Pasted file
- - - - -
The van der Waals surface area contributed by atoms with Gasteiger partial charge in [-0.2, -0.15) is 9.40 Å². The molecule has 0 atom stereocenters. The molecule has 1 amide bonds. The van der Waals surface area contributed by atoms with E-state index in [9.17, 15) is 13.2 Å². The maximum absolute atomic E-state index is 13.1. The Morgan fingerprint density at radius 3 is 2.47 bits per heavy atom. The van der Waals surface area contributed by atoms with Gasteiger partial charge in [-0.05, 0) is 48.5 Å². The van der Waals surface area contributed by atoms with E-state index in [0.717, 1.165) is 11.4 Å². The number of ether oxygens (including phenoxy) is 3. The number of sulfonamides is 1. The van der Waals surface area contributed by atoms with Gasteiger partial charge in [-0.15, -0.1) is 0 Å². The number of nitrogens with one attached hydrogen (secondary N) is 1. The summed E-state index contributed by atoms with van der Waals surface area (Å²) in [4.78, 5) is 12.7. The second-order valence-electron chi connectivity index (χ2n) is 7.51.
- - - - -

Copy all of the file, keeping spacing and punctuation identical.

The van der Waals surface area contributed by atoms with Gasteiger partial charge in [-0.2, -0.15) is 9.40 Å². The molecule has 0 atom stereocenters. The molecule has 1 amide bonds. The van der Waals surface area contributed by atoms with E-state index in [9.17, 15) is 13.2 Å². The maximum absolute atomic E-state index is 13.1. The Morgan fingerprint density at radius 3 is 2.47 bits per heavy atom. The van der Waals surface area contributed by atoms with Gasteiger partial charge in [-0.05, 0) is 48.5 Å². The van der Waals surface area contributed by atoms with E-state index in [0.717, 1.165) is 11.4 Å². The number of ether oxygens (including phenoxy) is 3. The number of sulfonamides is 1. The van der Waals surface area contributed by atoms with Gasteiger partial charge in [-0.15, -0.1) is 0 Å². The number of nitrogens with one attached hydrogen (secondary N) is 1. The summed E-state index contributed by atoms with van der Waals surface area (Å²) in [4.78, 5) is 12.7. The second-order valence-electron chi connectivity index (χ2n) is 7.51.